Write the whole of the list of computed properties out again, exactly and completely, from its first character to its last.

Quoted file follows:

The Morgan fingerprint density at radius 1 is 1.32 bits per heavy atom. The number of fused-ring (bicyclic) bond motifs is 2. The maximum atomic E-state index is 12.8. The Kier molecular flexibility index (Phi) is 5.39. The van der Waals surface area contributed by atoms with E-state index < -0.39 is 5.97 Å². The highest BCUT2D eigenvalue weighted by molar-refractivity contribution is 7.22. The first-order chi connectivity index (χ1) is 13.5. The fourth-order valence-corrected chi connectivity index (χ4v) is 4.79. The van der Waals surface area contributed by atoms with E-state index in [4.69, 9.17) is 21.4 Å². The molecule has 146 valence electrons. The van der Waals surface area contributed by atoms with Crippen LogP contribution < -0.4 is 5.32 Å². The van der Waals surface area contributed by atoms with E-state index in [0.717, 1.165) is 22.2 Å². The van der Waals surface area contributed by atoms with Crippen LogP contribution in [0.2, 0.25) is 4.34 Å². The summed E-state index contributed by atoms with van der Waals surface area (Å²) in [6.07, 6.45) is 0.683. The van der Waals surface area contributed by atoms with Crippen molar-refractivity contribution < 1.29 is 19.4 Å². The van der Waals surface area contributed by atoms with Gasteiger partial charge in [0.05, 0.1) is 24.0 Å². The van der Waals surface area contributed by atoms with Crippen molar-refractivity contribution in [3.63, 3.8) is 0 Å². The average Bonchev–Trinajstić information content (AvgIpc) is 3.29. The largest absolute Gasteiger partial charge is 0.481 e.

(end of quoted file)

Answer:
The Morgan fingerprint density at radius 1 is 1.32 bits per heavy atom. The number of fused-ring (bicyclic) bond motifs is 2. The maximum atomic E-state index is 12.8. The Kier molecular flexibility index (Phi) is 5.39. The van der Waals surface area contributed by atoms with E-state index < -0.39 is 5.97 Å². The highest BCUT2D eigenvalue weighted by molar-refractivity contribution is 7.22. The first-order chi connectivity index (χ1) is 13.5. The fourth-order valence-corrected chi connectivity index (χ4v) is 4.79. The van der Waals surface area contributed by atoms with E-state index in [4.69, 9.17) is 21.4 Å². The molecule has 146 valence electrons. The van der Waals surface area contributed by atoms with Crippen LogP contribution < -0.4 is 5.32 Å². The van der Waals surface area contributed by atoms with E-state index in [0.717, 1.165) is 22.2 Å². The van der Waals surface area contributed by atoms with Crippen LogP contribution in [0.2, 0.25) is 4.34 Å². The summed E-state index contributed by atoms with van der Waals surface area (Å²) in [6.07, 6.45) is 0.683. The van der Waals surface area contributed by atoms with Crippen molar-refractivity contribution < 1.29 is 19.4 Å². The van der Waals surface area contributed by atoms with Gasteiger partial charge in [0.05, 0.1) is 24.0 Å². The van der Waals surface area contributed by atoms with Crippen molar-refractivity contribution in [3.63, 3.8) is 0 Å². The average Bonchev–Trinajstić information content (AvgIpc) is 3.29. The largest absolute Gasteiger partial charge is 0.481 e.